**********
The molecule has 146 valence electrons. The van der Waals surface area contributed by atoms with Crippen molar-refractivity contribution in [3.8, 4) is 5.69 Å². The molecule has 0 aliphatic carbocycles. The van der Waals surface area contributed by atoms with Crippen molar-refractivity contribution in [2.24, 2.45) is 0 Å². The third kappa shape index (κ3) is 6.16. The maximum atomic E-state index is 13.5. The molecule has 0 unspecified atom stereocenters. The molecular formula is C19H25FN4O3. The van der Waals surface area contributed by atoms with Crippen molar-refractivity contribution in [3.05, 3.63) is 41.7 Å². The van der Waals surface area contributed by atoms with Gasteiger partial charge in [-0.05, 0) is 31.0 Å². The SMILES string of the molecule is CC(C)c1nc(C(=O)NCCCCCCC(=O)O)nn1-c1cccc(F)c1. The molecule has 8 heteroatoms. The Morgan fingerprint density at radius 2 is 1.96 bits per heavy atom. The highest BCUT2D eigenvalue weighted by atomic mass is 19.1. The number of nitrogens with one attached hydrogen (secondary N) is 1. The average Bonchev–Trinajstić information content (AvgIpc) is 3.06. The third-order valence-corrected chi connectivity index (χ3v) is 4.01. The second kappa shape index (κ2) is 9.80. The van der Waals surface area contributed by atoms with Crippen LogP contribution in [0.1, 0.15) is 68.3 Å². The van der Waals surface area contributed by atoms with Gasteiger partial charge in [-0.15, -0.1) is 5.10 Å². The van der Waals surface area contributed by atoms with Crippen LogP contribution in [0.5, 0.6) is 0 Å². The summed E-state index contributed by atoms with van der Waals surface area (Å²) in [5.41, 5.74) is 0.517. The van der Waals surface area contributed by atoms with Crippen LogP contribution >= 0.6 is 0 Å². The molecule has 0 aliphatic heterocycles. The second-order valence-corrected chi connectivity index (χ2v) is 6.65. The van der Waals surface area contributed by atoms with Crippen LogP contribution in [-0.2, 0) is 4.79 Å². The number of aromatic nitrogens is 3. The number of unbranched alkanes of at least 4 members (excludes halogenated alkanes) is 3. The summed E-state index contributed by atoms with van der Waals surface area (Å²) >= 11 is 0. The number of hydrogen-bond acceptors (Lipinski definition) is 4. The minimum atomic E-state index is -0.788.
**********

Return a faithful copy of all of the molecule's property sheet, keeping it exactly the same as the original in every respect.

The molecule has 146 valence electrons. The van der Waals surface area contributed by atoms with Crippen molar-refractivity contribution in [3.8, 4) is 5.69 Å². The molecule has 0 aliphatic carbocycles. The van der Waals surface area contributed by atoms with Crippen molar-refractivity contribution in [2.24, 2.45) is 0 Å². The third kappa shape index (κ3) is 6.16. The maximum atomic E-state index is 13.5. The molecule has 0 unspecified atom stereocenters. The molecular formula is C19H25FN4O3. The van der Waals surface area contributed by atoms with Crippen molar-refractivity contribution in [3.05, 3.63) is 41.7 Å². The van der Waals surface area contributed by atoms with Gasteiger partial charge in [-0.05, 0) is 31.0 Å². The SMILES string of the molecule is CC(C)c1nc(C(=O)NCCCCCCC(=O)O)nn1-c1cccc(F)c1. The molecule has 8 heteroatoms. The Morgan fingerprint density at radius 2 is 1.96 bits per heavy atom. The highest BCUT2D eigenvalue weighted by atomic mass is 19.1. The number of nitrogens with one attached hydrogen (secondary N) is 1. The average Bonchev–Trinajstić information content (AvgIpc) is 3.06. The third-order valence-corrected chi connectivity index (χ3v) is 4.01. The second kappa shape index (κ2) is 9.80. The van der Waals surface area contributed by atoms with Crippen LogP contribution in [0.1, 0.15) is 68.3 Å². The van der Waals surface area contributed by atoms with Gasteiger partial charge in [-0.15, -0.1) is 5.10 Å². The van der Waals surface area contributed by atoms with Crippen LogP contribution in [0.5, 0.6) is 0 Å². The summed E-state index contributed by atoms with van der Waals surface area (Å²) in [5.41, 5.74) is 0.517. The van der Waals surface area contributed by atoms with Crippen LogP contribution >= 0.6 is 0 Å². The molecule has 0 aliphatic heterocycles. The second-order valence-corrected chi connectivity index (χ2v) is 6.65. The van der Waals surface area contributed by atoms with Crippen LogP contribution in [-0.2, 0) is 4.79 Å². The number of aromatic nitrogens is 3. The number of unbranched alkanes of at least 4 members (excludes halogenated alkanes) is 3. The summed E-state index contributed by atoms with van der Waals surface area (Å²) >= 11 is 0. The number of hydrogen-bond acceptors (Lipinski definition) is 4. The minimum atomic E-state index is -0.788.